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Biomed Pharmacother ; 140: 111596, 2021 Aug.
Article in English | MEDLINE | ID: covidwho-1385083


Flavonoids are natural phytochemicals known for their antiviral activity. The flavonoids acts at different stages of viral infection, such as viral entrance, replication and translation of proteins. Viruses cause various diseases such as SARS, Hepatitis, AIDS, Flu, Herpes, etc. These, and many more viral diseases, are prevalent in the world, and some (i.e. SARS-CoV-2) are causing global chaos. Despite much struggle, effective treatments for these viral diseases are not available. The flavonoid class of phytochemicals has a vast number of medicinally active compounds, many of which are studied for their potential antiviral activity against different DNA and RNA viruses. Here, we reviewed many flavonoids that showed antiviral activities in different testing environments such as in vitro, in vivo (mice model) and in silico. Some flavonoids had stronger inhibitory activities, showed no toxicity & the cell proliferation at the tested doses are not affected. Some of the flavonoids used in the in vivo studies also protected the tested mice prophylactically from lethal doses of virus, and effectively prevented viral infection. The glycosides of some of the flavonoids increased the solubility of some flavonoids, and therefore showed increased antiviral activity as compared to the non-glycoside form of that flavonoid. These phytochemicals are active against different disease-causing viruses, and inhibited the viruses by targeting the viral infections at multiple stages. Some of the flavonoids showed more potent antiviral activity than the market available drugs used to treat viral infections.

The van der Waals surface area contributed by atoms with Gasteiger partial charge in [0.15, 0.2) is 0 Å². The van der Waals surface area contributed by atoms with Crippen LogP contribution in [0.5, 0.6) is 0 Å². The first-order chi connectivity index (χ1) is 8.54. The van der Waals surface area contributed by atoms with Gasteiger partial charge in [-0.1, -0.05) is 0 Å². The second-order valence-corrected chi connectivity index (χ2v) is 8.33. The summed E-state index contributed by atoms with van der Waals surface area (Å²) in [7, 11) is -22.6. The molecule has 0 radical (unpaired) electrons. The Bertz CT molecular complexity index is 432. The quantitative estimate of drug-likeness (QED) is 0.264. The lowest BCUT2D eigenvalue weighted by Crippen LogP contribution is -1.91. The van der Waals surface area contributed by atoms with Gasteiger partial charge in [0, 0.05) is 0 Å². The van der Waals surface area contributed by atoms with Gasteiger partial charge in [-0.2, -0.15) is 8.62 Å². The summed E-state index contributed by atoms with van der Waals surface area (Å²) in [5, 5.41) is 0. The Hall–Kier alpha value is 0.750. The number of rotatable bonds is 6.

Antiviral Agents/pharmacology , Antiviral Agents/therapeutic use , Flavonoids/pharmacology , Flavonoids/therapeutic use , Virus Diseases/drug therapy , Viruses/drug effects , Animals , Cell Proliferation/drug effects , Glycosides/metabolism , Humans , Virus Diseases/metabolism
Molecules ; 25(22)2020 Nov 11.
Article in English | MEDLINE | ID: covidwho-917015


Flavonoids are phytochemical compounds present in many plants, fruits, vegetables, and leaves, with potential applications in medicinal chemistry. Flavonoids possess a number of medicinal benefits, including anticancer, antioxidant, anti-inflammatory, and antiviral properties. They also have neuroprotective and cardio-protective effects. These biological activities depend upon the type of flavonoid, its (possible) mode of action, and its bioavailability. These cost-effective medicinal components have significant biological activities, and their effectiveness has been proved for a variety of diseases. The most recent work is focused on their isolation, synthesis of their analogs, and their effects on human health using a variety of techniques and animal models. Thousands of flavonoids have been successfully isolated, and this number increases steadily. We have therefore made an effort to summarize the isolated flavonoids with useful activities in order to gain a better understanding of their effects on human health.